A lot of things changed in 2020, but one thing didn’t: Effective data management remains a top priority for IT pros, driven by a surge in machine learning, remote operations and cloud computing as major business priorities. New studies from Matillion and IDG Research released in November found that businesses are increasingly moving their data storage to the cloud and value data portability but are still spending too much time on data analysis and still struggling with data control.
Those aren't the only data management trends that gained momentum in 2020: This fall, a market study from Cohesity found that mid-to-large enterprises are interested in data management as a service and want solutions that are customizable and multifunctional. That same study also found that IT decision makers say inefficient data management makes it harder for smaller firms to compete with larger ones.
Just one of many potential examples of the importance of data management came in early December when Google announced its acquisition of Actifio, a data management company that will now become part of Google Cloud.
Data management remains a hot area for investment and acquisitions, like the one made by Google, and that means that data privacy is as well. Even as companies readjust spending priorities amid the ongoing COVID-19 pandemic, executives are still prioritizing investment in data privacy. Even if most jurisdictions aren’t covered by regulations like CCPA or GDPR, the damage to business security, reputation and client trust that results from a breach or data misuse is a risk.
Here are three of the data analytics and data management trends that took center stage in 2020 – with a through-line of effective and secure handling of the increasingly cloud-based enterprise environment.
Changes to Data-Related Legislation
Data governance and privacy were important in the enterprise space this year and will remain so into 2021. Chief information security officers are increasingly important executives as data stores grow, enterprise becomes increasingly distributed and security threats expand.
One facet of this area is the emergence of legislation that governs the data that companies can collect, store and use. This year, the California Consumer Protection Act came into effect on January 1 and enforcement began on July 1. But many organizations reported that they were unprepared even six months after the law came into effect. The pandemic likely didn’t help matters either.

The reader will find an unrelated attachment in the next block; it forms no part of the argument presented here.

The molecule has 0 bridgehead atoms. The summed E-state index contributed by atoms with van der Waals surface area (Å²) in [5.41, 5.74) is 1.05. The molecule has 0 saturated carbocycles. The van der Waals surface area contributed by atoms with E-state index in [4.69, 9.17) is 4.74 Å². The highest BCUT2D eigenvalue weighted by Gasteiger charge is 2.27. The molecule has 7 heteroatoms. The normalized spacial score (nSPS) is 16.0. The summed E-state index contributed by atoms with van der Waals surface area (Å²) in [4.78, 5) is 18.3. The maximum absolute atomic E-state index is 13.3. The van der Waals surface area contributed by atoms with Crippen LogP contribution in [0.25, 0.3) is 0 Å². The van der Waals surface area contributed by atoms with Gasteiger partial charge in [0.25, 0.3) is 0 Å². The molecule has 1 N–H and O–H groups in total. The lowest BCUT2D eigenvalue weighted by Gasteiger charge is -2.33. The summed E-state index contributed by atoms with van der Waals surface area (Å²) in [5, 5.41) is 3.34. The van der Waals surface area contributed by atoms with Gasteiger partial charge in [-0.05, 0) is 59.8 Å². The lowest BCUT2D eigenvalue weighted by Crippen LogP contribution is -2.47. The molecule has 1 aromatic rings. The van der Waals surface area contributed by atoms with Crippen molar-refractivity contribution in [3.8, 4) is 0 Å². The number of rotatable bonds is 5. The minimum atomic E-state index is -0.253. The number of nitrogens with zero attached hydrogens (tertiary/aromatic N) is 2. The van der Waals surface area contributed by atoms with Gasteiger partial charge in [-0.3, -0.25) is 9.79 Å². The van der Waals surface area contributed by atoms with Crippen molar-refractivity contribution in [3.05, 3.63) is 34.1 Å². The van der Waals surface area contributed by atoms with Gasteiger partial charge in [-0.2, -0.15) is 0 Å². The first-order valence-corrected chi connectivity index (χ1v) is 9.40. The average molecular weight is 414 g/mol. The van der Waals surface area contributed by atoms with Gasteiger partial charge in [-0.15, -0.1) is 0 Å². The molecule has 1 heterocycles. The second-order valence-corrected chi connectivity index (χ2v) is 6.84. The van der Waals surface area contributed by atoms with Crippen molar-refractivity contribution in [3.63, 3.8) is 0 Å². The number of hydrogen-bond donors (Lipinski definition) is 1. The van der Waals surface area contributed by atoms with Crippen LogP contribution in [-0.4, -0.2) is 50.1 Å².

More changes to California’s data privacy legislation will come; voters in the state approved a ballot measure to beef up the CCPA and create a watchdog agency. And some firms, including Microsoft, have already pledged to follow the CCPA requirements nationwide, not just in California.
With a new American president set to enter the White House in January, this data governance and privacy space will be one to watch – there could be a push for national regulations. Joe Biden’s approach to big tech on this and other issues remains to be seen.
Cloud Continues to Present Data Management Challenges
Enterprise investment in hybrid cloud environments has been a big story for a few years. In late 2019, Gartner forecast that worldwide public cloud revenue would grow by 17% this year. But cloud investment took on new – and immediate – importance as businesses around the world moved to remote operations for safety beginning in the winter and early spring.
Cloud computing will only become increasingly important from here. On December 1, Amazon Web Services began its re:Invent conference with announcements about new services for the public cloud platform, including the inclusion of Apple’s macOS for cloud computing.
But the increasing value of cloud computing – and the increasing number of staffers using cloud environments as they went remote earlier this year – means data management continues to be an important area for organizations dealing with ever-increasing amounts of data and shifting permissions for who can access it, and where. Expect cloud computing to continue to impact data management trends in the coming year.
Data Access Gets Democratic – and Introduces New Tech Concerns
To that last point, the data generated and collected by organizations is no longer the sole province of the IT department – being able to analyze, model and act on that data is now a core business requirement for all sorts of employees. Increased data access is now an organizational priority.
Thanks to new software, the increasing integration of machine learning into existing software and the rise of no-code programming, non-IT professionals are increasingly able to gain insights from data and put it to valuable use.
However, this also means that employees who can access data must know how to do to so securely and in line with existing regulations – and that permissions for that access are well managed, on site and in the cloud. That’s still a job for IT pros. And data access should still be expanded strategically, as there is a risk of ineffective or damaging data analysis being done by employees who are not properly trained on the available software. While IT may not be the department that educates employees on the best practices for data analysis, they are usually best situated to help assess the data analysis tools and services that their enterprise will buy. These assessment and support demands aren’t going away – and neither are these data management trends.